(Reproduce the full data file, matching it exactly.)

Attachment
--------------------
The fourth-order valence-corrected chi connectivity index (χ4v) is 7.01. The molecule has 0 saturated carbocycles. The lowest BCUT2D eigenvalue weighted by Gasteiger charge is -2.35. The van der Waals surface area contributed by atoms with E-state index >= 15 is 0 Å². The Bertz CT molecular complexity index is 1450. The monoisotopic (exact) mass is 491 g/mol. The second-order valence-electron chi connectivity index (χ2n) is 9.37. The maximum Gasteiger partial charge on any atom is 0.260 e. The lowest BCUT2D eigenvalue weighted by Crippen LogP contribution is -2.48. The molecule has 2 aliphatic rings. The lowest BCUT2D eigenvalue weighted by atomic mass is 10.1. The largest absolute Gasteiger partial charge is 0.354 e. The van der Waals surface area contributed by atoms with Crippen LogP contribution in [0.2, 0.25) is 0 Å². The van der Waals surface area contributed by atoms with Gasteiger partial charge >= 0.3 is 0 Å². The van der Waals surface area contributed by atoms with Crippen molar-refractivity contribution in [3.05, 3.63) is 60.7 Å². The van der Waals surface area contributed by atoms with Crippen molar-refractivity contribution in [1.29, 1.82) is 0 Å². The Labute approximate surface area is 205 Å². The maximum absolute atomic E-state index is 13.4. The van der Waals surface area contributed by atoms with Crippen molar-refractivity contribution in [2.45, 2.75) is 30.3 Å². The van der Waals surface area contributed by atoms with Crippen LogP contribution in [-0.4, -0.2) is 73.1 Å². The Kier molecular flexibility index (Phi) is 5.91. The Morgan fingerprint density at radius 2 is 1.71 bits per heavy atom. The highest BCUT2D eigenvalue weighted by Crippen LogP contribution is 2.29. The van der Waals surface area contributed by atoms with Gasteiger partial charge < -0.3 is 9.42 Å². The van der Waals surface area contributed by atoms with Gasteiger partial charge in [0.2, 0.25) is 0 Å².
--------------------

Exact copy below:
The fourth-order valence-corrected chi connectivity index (χ4v) is 7.01. The molecule has 0 saturated carbocycles. The lowest BCUT2D eigenvalue weighted by Gasteiger charge is -2.35. The van der Waals surface area contributed by atoms with E-state index >= 15 is 0 Å². The Bertz CT molecular complexity index is 1450. The monoisotopic (exact) mass is 491 g/mol. The second-order valence-electron chi connectivity index (χ2n) is 9.37. The maximum Gasteiger partial charge on any atom is 0.260 e. The lowest BCUT2D eigenvalue weighted by Crippen LogP contribution is -2.48. The molecule has 2 aliphatic rings. The lowest BCUT2D eigenvalue weighted by atomic mass is 10.1. The largest absolute Gasteiger partial charge is 0.354 e. The van der Waals surface area contributed by atoms with Crippen LogP contribution in [0.2, 0.25) is 0 Å². The van der Waals surface area contributed by atoms with Gasteiger partial charge >= 0.3 is 0 Å². The van der Waals surface area contributed by atoms with Crippen molar-refractivity contribution in [3.05, 3.63) is 60.7 Å². The van der Waals surface area contributed by atoms with Crippen molar-refractivity contribution in [1.29, 1.82) is 0 Å². The Labute approximate surface area is 205 Å². The maximum absolute atomic E-state index is 13.4. The van der Waals surface area contributed by atoms with Crippen molar-refractivity contribution in [2.45, 2.75) is 30.3 Å². The van der Waals surface area contributed by atoms with Crippen LogP contribution in [-0.4, -0.2) is 73.1 Å². The Kier molecular flexibility index (Phi) is 5.91. The Morgan fingerprint density at radius 2 is 1.71 bits per heavy atom. The highest BCUT2D eigenvalue weighted by Crippen LogP contribution is 2.29. The van der Waals surface area contributed by atoms with Gasteiger partial charge < -0.3 is 9.42 Å². The van der Waals surface area contributed by atoms with Gasteiger partial charge in [0.2, 0.25) is 0 Å².